LYON – The 11th Lumière Festival in Lyon, France, opened on Saturday with a celebration of its tenth anniversary, a tribute to previous Lumière Prize winners and raising standing ovations for Frances McDormand and Donald Sutherland, who are among the High profile people actors and directors were celebrated this year.
Dedicated to historical cinema, the festival was established in 2009 by Thierry Frémaux and Bertrand Tavernier, respectively director and president of the Institut Lumière.
Looking back on its 10-year history, the ceremony, held in the cavernous Halle Tony Garnier concert hall in Lyon, presented clips of all the Lumière prize winners, starting with Clint Eastwood, who was the first person to receive the award , followed by Miloš Forman, Gérard Depardieu, Ken Loach, Quentin Tarantino, Pedro Almodóvar, Martin Scorsese, Catherine Deneuve, Wong Kar-wai and Jane Fonda.
Praising Fonda for his activism, Frémaux informed the public of the actress’ arrest on Friday outside the United States Capitol, causing a thunderous applause from the approximately 5,000 people present – in support of the actress.
This year the festival presents the Lumière Prize to Francis Ford Coppola.
Also available for the opening ceremony were luminaries such as Daniel Auteuil, who is also celebrated at this year’s party, Doria Tillier, Nicolas Bedos, Xavier Dolan, Luc Dardenne, Lambert Wilson, Barbet Schroeder, Jean-Paul Rappeneau, Danièle Thompson, Emmanuelle Devos and Tonie Marshall.
The ceremony ended with a screening of the romantic comedy of Bedos and the recent Cannes screener “La Belle Époque”, with Auteuil and Tillier, on a tired and aged cartoonist who rediscovers love.
Speaking after the screening, Auteuil compared his career to “a carousel that turns and turns”, similar to how celebrity shines only to fade but illuminate once again with new works.
Commenting on this year’s lineup, Tavernier said, “You will see some films ahead of time and have extraordinary surprises. Some of these films will brighten your life.”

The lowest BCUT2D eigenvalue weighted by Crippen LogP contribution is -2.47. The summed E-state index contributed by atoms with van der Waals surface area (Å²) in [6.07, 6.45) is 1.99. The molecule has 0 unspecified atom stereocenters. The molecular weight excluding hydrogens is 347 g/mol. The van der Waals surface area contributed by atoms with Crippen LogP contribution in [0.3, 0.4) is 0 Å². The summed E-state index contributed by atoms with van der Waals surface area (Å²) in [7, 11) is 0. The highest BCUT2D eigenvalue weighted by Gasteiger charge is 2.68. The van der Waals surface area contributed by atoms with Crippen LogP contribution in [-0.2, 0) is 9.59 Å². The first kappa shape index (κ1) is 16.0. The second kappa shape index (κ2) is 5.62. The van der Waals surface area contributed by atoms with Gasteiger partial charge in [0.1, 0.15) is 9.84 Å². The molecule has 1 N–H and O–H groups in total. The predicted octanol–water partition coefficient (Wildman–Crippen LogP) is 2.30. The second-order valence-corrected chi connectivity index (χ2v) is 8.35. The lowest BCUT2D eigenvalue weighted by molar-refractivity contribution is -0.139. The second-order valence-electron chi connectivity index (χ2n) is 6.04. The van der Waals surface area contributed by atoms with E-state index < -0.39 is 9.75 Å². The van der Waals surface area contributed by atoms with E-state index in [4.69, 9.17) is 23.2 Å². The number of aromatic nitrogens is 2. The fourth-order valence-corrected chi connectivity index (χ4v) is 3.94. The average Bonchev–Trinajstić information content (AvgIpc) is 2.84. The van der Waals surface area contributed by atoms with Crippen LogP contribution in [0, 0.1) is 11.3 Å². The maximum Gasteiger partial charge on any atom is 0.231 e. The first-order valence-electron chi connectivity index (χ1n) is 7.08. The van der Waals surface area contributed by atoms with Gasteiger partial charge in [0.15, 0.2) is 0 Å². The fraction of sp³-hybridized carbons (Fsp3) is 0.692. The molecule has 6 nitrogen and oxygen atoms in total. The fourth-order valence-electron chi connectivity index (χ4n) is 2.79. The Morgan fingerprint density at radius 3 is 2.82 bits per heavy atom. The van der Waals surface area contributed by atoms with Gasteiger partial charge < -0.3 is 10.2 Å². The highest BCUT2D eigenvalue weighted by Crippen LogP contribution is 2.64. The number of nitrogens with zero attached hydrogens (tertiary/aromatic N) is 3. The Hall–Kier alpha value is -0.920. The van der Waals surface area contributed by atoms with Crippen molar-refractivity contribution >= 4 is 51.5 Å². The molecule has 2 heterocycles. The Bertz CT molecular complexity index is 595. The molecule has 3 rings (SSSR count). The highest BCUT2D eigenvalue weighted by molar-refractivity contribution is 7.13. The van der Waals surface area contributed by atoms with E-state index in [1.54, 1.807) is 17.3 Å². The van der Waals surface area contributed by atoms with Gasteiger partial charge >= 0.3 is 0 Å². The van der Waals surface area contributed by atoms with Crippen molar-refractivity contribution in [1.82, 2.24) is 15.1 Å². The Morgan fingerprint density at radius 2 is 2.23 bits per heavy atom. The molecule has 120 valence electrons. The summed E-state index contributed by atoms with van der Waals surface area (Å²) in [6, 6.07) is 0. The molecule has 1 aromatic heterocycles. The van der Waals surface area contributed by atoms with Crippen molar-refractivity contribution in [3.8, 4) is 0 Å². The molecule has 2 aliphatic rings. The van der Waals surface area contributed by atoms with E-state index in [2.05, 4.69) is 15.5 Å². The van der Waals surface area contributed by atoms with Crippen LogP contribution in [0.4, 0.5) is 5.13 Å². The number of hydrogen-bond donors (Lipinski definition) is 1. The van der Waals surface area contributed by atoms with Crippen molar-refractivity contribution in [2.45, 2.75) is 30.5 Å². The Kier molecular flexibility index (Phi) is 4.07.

To celebrate its 10th anniversary, the festival is projecting a selection of masterpieces that have left their mark on film history, including Fritz Lang’s “M”, Orson Welles’s “Citizen Kane”, Jean’s “The Rules of the Game” Renoir, Ford’s John “Stagecoach” and Yasujiro Ozu’s “Tokyo Story”.
The non-traditionalist version is also a restored French version of Victor Fleming’s The Wizard of Oz and John Huston’s 1975 classic “The Man Who Would Be King”, with Sean Connery and Michael Caine as former British soldiers in India British 19th century. looking for luck and glory in distant lands.
This year’s special showcases include a retrospective of the works of French director André Cayatte, whose films focused on injustice and social issues. The 1952 anti-capital drama “We Are All Murderers” kicked off the festival last Saturday.
Another showcase, titled “Forbidden Hollywood: Warner Treasures”, offers a look at the first works shot before the 1934 Hays Code which censored US films containing sexuality, violence or “moral indecency”. Between the advent of talkies and the Hays Code, Hollywood has enjoyed several years of uncontrolled freedom, with films that deal with sex, interracial relationships and homosexuality with what looks like today’s standards as an extraordinary opening.
Among the 10 selected films are Victor Fleming’s “Red Dust”, an erotic drama set in Indochina with Clark Gable and Jean Harlow that follows a love triangle between a plantation manager, his friend’s wife and a friendly prostitute with a charm magnetic; and “Baby Face” by Alfred E. Green, with Barbara Stanwyck in the role of a woman who, after being sexually exploited by her father, climbs the corporate ladder of a bank using men as stepping stones to reach the top.
In addition to a Coppola retrospective that includes the 4K restoration of “Apocalypse Now”, the trilogy of “The Godfather”, “Rumble Fish” and “Dracula by Bram Stoker”, the festival is also previewing Martin Scorsese’s Netflix movie “The Irishman”.